In the Euroleague, the closest Hererros came to winning was in 1991-92 in Istanbul, when Estudiantes took part in the Final Four but fell in the semis to Joventut Badalona in an all-Spanish game. Joventut was led by Jordi Villacampa with 28 points and the final score was 69-91. Curiously, Estudiantes had defeated Partizan Belgrade twice in the group stage, 75-95 and 75-72, as the Serbian team had to play its home games in Fuenlabrada, Spain under FIBA orders. However, Partizan would win the final against Joventut thanks to the famous three-pointer by Sasha Djordjevic in the last seconds. Such is basketball...
Estudiantes had a great team in the first edition of the Euroleague that year, under a new format, with three representatives from the most powerful countries in the sport. We must not forget that FIBA applied this formula one year before UEFA did it with the Champions League in 1992-93. The averages for Winslow were 18.5 points, Herreros had 18.0, Pinone had 14.3 and Orenga 11.2. Estudiantes was the first team to debut in the competition and make the Final Four the same season.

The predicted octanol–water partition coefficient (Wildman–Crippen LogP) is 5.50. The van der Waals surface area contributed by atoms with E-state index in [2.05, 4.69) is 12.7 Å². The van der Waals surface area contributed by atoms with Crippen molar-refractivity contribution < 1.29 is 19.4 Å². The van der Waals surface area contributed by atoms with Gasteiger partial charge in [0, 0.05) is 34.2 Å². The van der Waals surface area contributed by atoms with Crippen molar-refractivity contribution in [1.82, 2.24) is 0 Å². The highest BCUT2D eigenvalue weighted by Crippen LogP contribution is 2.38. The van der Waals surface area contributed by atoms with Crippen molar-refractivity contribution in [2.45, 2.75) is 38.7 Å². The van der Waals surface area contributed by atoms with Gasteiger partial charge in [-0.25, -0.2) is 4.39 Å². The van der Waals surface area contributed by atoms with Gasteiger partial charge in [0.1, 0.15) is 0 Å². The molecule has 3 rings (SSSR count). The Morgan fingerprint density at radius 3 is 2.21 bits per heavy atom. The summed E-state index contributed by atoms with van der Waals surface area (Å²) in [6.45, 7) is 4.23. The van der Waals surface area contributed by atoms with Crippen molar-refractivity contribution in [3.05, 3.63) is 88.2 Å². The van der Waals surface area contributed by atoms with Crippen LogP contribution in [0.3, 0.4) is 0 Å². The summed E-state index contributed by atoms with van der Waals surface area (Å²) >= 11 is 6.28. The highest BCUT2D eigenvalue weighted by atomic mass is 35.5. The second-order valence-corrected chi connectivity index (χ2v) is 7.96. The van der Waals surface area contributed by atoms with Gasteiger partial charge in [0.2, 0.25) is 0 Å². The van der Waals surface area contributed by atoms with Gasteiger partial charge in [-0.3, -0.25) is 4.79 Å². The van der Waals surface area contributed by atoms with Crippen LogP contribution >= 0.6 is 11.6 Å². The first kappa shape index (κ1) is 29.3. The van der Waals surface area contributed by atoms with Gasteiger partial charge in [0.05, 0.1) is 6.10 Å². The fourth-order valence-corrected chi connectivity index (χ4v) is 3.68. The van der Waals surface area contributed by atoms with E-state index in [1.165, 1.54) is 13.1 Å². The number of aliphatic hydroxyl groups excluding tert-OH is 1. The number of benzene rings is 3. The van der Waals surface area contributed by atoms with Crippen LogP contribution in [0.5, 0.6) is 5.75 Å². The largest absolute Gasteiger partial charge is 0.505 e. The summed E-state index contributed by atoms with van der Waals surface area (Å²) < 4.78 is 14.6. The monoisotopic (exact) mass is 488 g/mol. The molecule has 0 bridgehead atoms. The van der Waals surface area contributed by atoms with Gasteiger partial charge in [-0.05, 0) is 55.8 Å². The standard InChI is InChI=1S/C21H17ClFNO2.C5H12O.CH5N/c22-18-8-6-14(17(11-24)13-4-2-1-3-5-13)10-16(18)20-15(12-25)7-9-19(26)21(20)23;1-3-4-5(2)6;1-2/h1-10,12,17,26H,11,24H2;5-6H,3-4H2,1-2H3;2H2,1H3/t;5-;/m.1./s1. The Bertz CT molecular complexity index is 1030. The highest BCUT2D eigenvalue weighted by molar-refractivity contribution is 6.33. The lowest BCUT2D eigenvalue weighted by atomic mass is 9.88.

Without winning titles, Alberto Herreros left his imprint in the European competitions. His personal record, 42 points, was achieved on December 7, 1993 against Pfizer Reggio Emilia (81-97). He was almost perfect: 10 of 11 two-pointers, 5 of 7 threes, 7 of 7 from the line. His thing was scoring. A lot. But once, against Bayer Leverkusen in the Korac Cup, he pulled 10 rebounds. Not bad for a player just 1.99 meters tall!
Best scorer in EuroBasket and World Championship